Are digital games being overlooked in ‘digital education’ reform?

The use of digital games in education has been a topic of scholarly research, discussion and debate since Prensky’s works on Digital Natives (2001) and Digital Game- Based Learning (2003). Despite Prensky’s convincing arguments in 2001 about the need for educators to embrace the potential of video games, most have had only recent, if any, experience in implementing such tools in the classroom. Despite this lack of integration and associated lack of research into the use of digital games in the classroom, it is not clear that these tools have been completely ‘overlooked’. Recent developments in web 2.0 technologies and the adoption of open source platforms have arguably resulted in an explosion of gaming applications for various pedagogical environments.

The associated academic research into digital game applications for education has focused on their pedagogical integration into the classroom (Hainey, Connolly, Boyle, Azadegan, Wilson, Razak and Gray, 2014; Big Think, 2011; Extra Credits, 2014). The gamification of online learning resources like MOODLE Learning Management System courses can increase student motivation and provide a vehicle for learners to develop their knowledge and skills in an engaging way (iTeachWithMoodle, 2013; Nevers, 2013). More subject specific content can be focused on with courses utilising ‘Serious Games’ to help motivate students in the development of course knowledge and skills (Apperley and Beavis, 2011) and literacy/ digital (Beavis, 1998).

Jennings (2014) highlights the relevant nature of digital games not only for students but also for teachers who are challenged with integrating technologies into the classroom. Modern digital games such as Minecraft (or the free Minetest equivalent) have a range of affordances that relate closely to the NSW Quality Teaching model (NSW Department of Education and Training [NSW DET], 2006) because they can promote higher order thinking and increased significance for digital natives (Turkay, Hoffman, Kinzer, Chantes and Vicari, 2014; de Freitas and Maharg, 2011; Miller, 2012).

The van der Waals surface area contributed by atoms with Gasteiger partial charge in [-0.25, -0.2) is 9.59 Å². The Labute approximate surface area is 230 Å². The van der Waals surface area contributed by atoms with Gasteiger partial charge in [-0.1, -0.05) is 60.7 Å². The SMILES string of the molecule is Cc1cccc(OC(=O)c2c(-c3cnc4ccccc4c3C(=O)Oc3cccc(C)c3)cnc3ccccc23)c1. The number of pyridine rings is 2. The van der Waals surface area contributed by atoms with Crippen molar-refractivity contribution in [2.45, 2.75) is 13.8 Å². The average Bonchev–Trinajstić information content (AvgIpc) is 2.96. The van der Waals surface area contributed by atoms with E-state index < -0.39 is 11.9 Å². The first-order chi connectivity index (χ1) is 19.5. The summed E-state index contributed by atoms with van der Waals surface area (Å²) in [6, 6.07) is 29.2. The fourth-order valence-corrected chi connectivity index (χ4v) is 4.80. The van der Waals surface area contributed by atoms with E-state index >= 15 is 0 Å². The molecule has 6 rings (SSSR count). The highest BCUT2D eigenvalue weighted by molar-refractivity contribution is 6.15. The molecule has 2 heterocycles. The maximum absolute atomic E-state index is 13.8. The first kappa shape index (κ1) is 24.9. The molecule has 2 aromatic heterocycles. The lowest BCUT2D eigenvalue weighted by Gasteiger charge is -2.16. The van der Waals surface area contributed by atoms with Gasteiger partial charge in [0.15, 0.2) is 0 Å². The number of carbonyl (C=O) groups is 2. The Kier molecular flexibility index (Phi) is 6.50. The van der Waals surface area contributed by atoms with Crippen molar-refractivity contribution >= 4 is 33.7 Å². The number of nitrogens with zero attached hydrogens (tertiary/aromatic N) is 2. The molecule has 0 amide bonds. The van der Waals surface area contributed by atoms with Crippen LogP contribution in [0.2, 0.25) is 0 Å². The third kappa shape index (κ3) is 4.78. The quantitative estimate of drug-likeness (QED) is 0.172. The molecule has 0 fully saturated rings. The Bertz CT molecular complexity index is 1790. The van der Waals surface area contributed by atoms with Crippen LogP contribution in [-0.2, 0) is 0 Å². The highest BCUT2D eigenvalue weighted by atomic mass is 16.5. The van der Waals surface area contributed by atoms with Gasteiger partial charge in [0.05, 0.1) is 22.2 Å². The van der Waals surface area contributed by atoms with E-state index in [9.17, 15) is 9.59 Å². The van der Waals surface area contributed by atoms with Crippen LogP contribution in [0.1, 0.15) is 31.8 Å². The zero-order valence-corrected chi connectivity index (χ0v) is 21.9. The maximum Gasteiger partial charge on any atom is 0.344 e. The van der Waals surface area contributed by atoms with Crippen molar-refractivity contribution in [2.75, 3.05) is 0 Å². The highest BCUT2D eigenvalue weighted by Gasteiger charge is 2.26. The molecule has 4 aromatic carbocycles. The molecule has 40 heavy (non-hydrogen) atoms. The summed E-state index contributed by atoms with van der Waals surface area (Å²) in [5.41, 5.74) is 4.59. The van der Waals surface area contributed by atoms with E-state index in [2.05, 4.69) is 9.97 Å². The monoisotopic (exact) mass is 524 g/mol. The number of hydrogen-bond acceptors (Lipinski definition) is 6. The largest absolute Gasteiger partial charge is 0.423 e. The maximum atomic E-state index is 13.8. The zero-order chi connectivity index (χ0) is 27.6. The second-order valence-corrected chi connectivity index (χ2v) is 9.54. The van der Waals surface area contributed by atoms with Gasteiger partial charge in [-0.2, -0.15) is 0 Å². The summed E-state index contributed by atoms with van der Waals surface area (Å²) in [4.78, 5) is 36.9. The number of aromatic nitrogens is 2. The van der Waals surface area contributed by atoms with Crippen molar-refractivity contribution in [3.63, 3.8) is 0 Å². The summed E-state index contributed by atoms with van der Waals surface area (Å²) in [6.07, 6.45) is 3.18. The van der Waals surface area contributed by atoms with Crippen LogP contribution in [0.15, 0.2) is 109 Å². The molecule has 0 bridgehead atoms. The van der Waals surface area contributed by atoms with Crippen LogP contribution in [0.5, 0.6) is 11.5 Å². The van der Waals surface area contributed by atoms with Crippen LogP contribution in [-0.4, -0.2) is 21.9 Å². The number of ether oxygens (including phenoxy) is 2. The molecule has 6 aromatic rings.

Ifenthaler (2010) and Miller (2012) suggest that games are part of a new global culture that teenagers are participating in through collaborative critical thinking. Developments in the ubiquitous nature of collaborative gaming design are evident in the active co- creation of culturally meaningful and significant video games such as Never Alone (Williams, 2014; Matheson, 2015). Gee (2003) and Williamson (2009, 2013) argue that games have a significant role to play in the development of education curriculum and that gaming technologies can sustainably facilitate the co- creation of curriculum by learners and policy makers for a sustainable future.

It is in this globalised context of gaming development that teachers in NSW need to utilise the motivational opportunities of video games in the classroom and their affordances to address the Quality Teaching model (NSW DET, 2006) by making learning more relevant and significant in students’ education. In Music lessons that focus on outcomes related to duration the video game Guitar Hero has provided a valuable context for students master their individual skills as well as collaborate and help each other with the game’s challenges. Knowledge about note lengths and rhythm that can take much longer to present and explain with traditional instruments and activities has been fun and enjoyable with the Guitar Hero video game. Challenging uncertainties will need to be faced when utilising the affordances of such video games that are marketed in our globalised corporate world toward children. Children ‘look up’ to their heros and these cultural factors will need to be balanced carefully when explaining and justifying the pedagogical usefulness of Guitar Hero.

Guitar Hero

Guitar Hero



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